Archive for the ‘Mediation’ Category

The case for mediation

05th January 2011

imagesMay. Britain. Excited Tories. The ink was barely dry on the coalition agreement and the UK business lobby was already pushing for relaxation of employment laws. The mercifully short-lived rejuvenation of Thatcher’s favourite privatiser, David Young, brought with it public musing over the relaxation of Health & Safety laws and the extension of the qualification period for unfair dismissal rights. Cameron’s call for ‘cutting red tape for small businesses’ was middle-England code for ‘let’s put the children back up the chimneys’ and you could almost hear the hand-rubbing from the forces of darkness that are UK business groups. Like every other slash, cut and tax imposed in the name of recovery from crisis, the coalition seemed set to use economic necessity as the stalking horse for reducing government and regulation everywhere they find it. Fortunately, the rusty Lord committed political suicide in The Telegraph by mistaking their readers for the majority of the population and telling us all that we’d never had it so good. Things went quiet for a bit. I’m guessing they will get noisier ‘though, and not only over the daft arguments put forward over the delay to scrapping the DRA.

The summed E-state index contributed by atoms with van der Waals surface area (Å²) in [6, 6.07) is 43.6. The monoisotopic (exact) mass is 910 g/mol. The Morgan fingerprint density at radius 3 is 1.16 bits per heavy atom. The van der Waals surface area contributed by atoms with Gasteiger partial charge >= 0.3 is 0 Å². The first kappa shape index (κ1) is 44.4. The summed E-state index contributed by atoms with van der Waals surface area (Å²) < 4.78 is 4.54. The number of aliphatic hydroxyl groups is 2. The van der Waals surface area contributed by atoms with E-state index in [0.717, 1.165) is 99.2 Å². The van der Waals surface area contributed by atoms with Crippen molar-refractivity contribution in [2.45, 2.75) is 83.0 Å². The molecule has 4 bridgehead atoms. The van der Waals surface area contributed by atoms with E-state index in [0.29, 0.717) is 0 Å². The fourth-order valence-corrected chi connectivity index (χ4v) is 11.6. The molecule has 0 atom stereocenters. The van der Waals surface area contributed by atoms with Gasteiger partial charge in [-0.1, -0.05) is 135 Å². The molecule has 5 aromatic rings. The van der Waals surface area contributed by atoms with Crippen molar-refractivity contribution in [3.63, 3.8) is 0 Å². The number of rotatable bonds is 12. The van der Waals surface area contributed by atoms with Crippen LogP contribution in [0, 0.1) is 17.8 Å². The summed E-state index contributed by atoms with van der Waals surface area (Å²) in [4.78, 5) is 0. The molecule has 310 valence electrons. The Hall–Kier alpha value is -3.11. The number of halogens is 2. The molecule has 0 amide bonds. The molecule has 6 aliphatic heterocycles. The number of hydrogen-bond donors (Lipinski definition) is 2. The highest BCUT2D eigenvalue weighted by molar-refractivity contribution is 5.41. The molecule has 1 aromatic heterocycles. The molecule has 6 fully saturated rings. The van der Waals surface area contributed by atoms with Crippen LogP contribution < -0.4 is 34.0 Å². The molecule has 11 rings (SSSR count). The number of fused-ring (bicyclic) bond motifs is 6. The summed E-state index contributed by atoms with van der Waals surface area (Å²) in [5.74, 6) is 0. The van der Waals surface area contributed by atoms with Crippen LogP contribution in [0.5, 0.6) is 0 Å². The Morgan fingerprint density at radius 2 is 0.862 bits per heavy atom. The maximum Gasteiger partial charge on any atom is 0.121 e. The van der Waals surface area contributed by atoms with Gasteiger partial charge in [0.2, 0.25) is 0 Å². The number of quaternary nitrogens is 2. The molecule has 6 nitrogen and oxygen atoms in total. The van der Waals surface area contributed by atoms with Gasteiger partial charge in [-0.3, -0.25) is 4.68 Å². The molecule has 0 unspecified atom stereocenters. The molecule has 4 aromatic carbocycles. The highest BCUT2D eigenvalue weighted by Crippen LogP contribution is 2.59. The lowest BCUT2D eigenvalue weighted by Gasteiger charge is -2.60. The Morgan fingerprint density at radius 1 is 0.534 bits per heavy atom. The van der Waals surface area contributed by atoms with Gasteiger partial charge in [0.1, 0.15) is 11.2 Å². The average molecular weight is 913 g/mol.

The CIPD’s John Philpott thinks changes in employment law will be forced on the agenda because the pace of private sector job-creation will not be as fast as required. He may be right. I think there are also some political debts to be paid to heartland Tories and nothing plays better there than standing up for the rights of green-grocers, iron-mongers and huge public-sector outsourcers to exploit their staff. The fact that Lord Heseltine, another Thatcher era thowback (albeit one who ‘had to buy his own furniture’) chose to tell The Times that changes to Employment Law are not necessary is only evidence that there is a debate in government. The coalition are discussing their continuing legislation programme and it wouldn’t surprise me to see changes in the employment legal landscape as tortured Vince plays a lame-duck Hamlet over at the Business Secretary’s desk to Clegg’s Queen Gertrude.

The surprising twist here is that I think that there is scope for change. It’s not in the law but in the application of it and a third Maggie dinosaur, Ken Clarke, has it in his grasp. In running the Ministry of Justice he presides over an Employment Tribunal Service which saw 236,000 claims in 2009-2010 (up from 86,000 in 2004-2005) and which has a current waiting list of around 350,000 cases. I am not alone in describing this service as ‘broken’ as yesterday’s debate on Radio 4’s Today programme demonstrated. It serves the interests of neither party and it costs the state loads. The Ministry of Justice’s business plan requires it to publish proposals for the promotion of alternative dispute resolution, including mediation, by March 2011 and when the average cost of an employment mediation runs at around £2,000 and the average cost of defending a tribunal claim is £8,500 it would be madness for employers not to actively engage in mediation – a decision which could have saved the BBC more than £150,000 in 2010, it would appear.

This could just be a case where the coalition’s radicalism and cutting agenda could be brought to bear to a common good. Now, wouldn’t that be nice?